Short Story Contest Winner January 2020

Gestalt Media continued the Short Story Contest in January 2020. Contributors submitted short stories

of 3,000 words or less on the theme Guest. Then, it

was up to readers to vote on the winning submission.

The winner of $50 is Alain Davis for her submission entitled I Did this for You. Her story will also appear in the year-end anthology published by Gestalt Media of all short story contest winners.

Sit back, relax, and enjoy this endearing short story by Alain Davis

I Did This For You —by Alain Davis

MONDAY - November 27

“I think you guys found my mom,” Jessica Bryant stuttered.

Various beeps and alarms filtered in through the cracked door. She and her best friend, Chloe Peterson, were crammed in a tiny office marked Charge Nurse at the Skilled Nursing Facility where they worked. “There was a news report about a body that was found? She’s been missing.” It all came out in a gush.

She held her breath to keep from babbling even more. She sent two prayers circling each other: Please let it not be her; Please, if she’s dead, let someone have found her.

“Does she have any identifying markings?” Detective Jones answered gruffly.

“Sh-she has a unicorn tattoo. On her right shoulder blade,” she said, gulping to keep the tears at bay. She went back to her silent prayers to wait for the results.

“Hold please, ma’am,” he said. There was a click and then lame elevator music.

The wait was interminable. The same thoughts chased each other in her mind. What if it’s her? How did she get in that ditch? What if it’s not her? Where could she be?

Finally, Detective Jones came back on the line, “Ma’am?”

“Yes, I’m still here,” Jessica said breathlessly.

“We’re going to send some detectives out to talk to you.”

“Shit. Oh, shit.” She felt the blood drain from her face.

“Ma’am, just take a breath. Relax.”

Jessica barely registered Chloe rushing out of the office to get the charge nurse. She managed to hold herself together long enough to finalize the call.

Now there were three people in the office. She didn’t remember anyone entering. Jessica felt like she was in a fog. Her legs refused to listen when she tried to stand and she collapsed back into her chair.

“It’s her,” she told them. “They’re sending detectives to my house.”

“Jesse, I’m so sorry.” Chloe looked at the charge nurse. “I’m driving her home.” When she got the nod, Chloe gathered their belongings, tucked a stunned Jesse into the passenger seat and drove like a bat out of hell. Jesse sat like a stone, grateful that at least her thoughts had been reduced to something more manageable: What the hell happened?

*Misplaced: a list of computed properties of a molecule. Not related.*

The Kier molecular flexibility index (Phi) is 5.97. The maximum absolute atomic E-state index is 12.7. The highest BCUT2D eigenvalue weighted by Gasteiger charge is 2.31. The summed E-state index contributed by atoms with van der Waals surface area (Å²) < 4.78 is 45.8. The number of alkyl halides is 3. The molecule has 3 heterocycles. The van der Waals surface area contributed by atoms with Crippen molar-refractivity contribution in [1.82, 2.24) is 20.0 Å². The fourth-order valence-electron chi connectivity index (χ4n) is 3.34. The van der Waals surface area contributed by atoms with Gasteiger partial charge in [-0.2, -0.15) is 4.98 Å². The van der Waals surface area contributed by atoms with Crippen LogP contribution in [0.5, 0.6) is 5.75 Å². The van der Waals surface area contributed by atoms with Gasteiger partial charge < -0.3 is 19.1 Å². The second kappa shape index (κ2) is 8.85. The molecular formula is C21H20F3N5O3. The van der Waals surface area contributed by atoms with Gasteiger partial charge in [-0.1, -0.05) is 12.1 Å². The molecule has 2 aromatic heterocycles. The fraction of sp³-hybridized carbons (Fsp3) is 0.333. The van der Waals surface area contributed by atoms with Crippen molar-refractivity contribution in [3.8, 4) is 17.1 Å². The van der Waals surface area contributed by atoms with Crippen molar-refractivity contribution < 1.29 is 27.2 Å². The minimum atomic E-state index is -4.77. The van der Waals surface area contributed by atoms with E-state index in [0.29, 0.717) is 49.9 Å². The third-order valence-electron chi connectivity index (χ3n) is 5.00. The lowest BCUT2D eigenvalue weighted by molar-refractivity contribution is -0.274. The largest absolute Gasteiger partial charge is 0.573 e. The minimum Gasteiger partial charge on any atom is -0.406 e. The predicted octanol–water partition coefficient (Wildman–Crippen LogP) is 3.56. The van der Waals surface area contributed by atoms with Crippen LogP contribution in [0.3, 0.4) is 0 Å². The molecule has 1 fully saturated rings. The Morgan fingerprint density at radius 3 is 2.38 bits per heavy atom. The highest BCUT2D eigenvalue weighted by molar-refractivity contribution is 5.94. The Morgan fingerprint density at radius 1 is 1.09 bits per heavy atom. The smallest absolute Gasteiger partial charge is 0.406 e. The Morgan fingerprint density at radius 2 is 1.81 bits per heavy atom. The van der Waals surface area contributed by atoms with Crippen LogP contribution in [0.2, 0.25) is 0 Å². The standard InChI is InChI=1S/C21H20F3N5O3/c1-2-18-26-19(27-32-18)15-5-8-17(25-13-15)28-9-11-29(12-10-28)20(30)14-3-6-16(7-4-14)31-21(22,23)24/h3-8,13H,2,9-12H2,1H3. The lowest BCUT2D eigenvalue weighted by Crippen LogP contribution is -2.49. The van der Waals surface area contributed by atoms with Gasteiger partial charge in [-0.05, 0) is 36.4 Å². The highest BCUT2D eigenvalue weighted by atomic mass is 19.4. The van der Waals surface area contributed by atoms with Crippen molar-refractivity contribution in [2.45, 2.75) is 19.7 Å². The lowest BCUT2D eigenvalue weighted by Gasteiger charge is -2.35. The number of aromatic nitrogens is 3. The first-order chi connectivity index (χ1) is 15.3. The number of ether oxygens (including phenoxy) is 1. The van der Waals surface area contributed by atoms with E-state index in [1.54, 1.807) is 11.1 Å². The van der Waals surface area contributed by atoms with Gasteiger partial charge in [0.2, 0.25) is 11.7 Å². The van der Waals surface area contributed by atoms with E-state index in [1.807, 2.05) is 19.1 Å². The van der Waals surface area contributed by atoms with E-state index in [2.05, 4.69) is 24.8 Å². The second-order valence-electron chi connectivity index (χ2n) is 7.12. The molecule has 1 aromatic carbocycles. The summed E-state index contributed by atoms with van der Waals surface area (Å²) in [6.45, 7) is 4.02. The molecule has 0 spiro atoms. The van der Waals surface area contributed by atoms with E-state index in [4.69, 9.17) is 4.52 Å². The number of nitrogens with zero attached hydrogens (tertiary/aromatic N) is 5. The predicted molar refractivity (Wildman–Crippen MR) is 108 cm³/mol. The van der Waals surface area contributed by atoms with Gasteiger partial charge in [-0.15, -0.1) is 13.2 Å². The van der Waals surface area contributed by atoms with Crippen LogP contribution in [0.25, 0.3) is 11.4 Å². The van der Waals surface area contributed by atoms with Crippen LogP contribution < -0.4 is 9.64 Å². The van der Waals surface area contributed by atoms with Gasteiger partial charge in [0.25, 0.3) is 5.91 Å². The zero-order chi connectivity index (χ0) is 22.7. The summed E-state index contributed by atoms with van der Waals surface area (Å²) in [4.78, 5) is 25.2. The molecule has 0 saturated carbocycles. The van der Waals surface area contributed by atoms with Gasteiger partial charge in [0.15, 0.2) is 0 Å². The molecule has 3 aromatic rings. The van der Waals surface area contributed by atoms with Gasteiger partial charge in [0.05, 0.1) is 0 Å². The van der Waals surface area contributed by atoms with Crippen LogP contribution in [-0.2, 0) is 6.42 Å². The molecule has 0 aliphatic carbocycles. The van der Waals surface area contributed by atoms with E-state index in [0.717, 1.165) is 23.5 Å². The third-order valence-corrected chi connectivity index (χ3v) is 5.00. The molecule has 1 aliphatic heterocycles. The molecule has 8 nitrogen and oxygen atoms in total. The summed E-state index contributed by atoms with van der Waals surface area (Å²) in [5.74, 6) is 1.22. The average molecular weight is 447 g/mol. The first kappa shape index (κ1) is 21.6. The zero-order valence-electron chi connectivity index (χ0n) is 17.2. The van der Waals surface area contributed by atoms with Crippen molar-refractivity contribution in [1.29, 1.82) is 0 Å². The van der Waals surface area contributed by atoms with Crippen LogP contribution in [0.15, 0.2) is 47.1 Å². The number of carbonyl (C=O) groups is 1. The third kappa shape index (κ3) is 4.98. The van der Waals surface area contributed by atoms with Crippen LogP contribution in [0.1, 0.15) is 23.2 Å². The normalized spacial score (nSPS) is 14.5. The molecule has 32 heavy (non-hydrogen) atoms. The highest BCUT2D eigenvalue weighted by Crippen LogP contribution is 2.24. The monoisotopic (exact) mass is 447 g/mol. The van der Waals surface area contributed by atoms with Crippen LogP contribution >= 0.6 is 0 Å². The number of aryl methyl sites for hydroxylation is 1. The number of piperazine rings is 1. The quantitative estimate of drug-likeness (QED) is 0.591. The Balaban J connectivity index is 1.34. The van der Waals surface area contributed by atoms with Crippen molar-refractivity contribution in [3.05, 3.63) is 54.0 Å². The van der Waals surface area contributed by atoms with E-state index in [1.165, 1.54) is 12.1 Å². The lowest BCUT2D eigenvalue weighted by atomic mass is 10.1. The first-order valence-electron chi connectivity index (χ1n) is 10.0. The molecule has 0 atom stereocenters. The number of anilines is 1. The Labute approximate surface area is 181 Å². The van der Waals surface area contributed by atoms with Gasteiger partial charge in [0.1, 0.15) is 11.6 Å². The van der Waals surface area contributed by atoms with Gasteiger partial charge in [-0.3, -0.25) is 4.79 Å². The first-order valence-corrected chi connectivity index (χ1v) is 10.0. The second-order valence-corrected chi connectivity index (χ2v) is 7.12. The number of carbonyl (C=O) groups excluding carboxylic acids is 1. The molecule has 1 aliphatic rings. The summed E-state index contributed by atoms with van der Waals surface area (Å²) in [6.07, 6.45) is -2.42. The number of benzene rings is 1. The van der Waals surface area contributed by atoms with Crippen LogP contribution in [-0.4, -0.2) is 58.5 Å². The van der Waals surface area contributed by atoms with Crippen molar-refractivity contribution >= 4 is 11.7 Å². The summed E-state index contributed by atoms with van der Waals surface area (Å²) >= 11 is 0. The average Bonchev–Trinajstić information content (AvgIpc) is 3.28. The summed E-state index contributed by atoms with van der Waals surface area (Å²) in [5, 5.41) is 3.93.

The knock on the door jarred Jesse out of her shocked silence.

“Miss Bryant? I’m Detective Aykers. This is my partner Detective Perez.”

Detective Aykers was ruggedly handsome, but his blue eyes and shaggy, dark blonde hair belonged on a movie screen, not behind a badge. When Jesse shook his hand, she felt an electric sizzle, a slow delicious flipping sensation in her belly. What the—. She glanced up quickly and saw his eyes widen slightly as his nostrils flared. He continued to hold her hand until Detective Perez cleared her throat.

Detective Perez’s cool, grey eyes assessed the situation, her dark hair swaying in the breeze. Feeling exposed, Jesse blushed as she shook hands with Detective Perez. With the connection, a warm calmness flooded her, and she was momentarily at peace.

“Please, come in. This is my best friend, Chloe Peterson.”

They settled themselves at the dining table. Detective Aykers opened a folio pad on the table. He began gently, “I’m sure you’ve put two and two together and realize we’re here because a previously unidentified body has now been identified as your mother, Jennifer Bryant.”

“Yes,” Jesse whispered. She finally allowed the tears to come and clutched Chloe’s hand tightly. Detective Perez handed her a tissue as Detective Aykers continued.

“A group of ladies, out for a walk, happened to see something unusual on the side of the road. When they got a little closer, they realized it was a person. They called and reported it to authorities. The…person was found wearing only a bathrobe, no possessions. We weren’t able to identify her and didn’t have much to go on. That’s why we turned to the media.” Detective Aykers’ kind eyes washed over Jesse’s worried face.

“Do you need me to identify the... to ID her?” Her breath hitched, and she glanced at Chloe in panic.

“No,” he said softly, covering her free hand with his own, noting the death grip she had on Chloe with the other. Again, that electric sizzle passed between them. Their eyes met and held.

Detective Perez interrupted their moment. “Your mother’s friend, Rose, was the one who ID’d her,” she said gently, although her eyes were shooting daggers at her partner.

Detective Aykers removed his hand and continued, “Rose had seen an earlier run of the news report. We’ve just left the morgue where she positively ID’d your mother. She wanted to spare you from having to see your mom that way. So you could remember her the way she was in life.”

Jesse’s brows knit in confusion. “So, why are you here?” She had been convinced they would haul her in to make an ID, and the thought horrified her.

“Well,” Detective Aykers replied, picking up his pen, “We need you to help us figure out what happened. There were no signs of violence, as far as we can tell, so it’s all a bit of a mystery right now. We’re waiting on her autopsy results to determine her cause of death. When was the last time you saw her?”

Jesse sniffled and took a deep breath. Chloe squeezed her hand, and that fortified her. “I haven’t seen her since right after Thanksgiving, we—” a big shaky breath settled her nerves. “We hadn’t been speaking much.”

“Why is that?”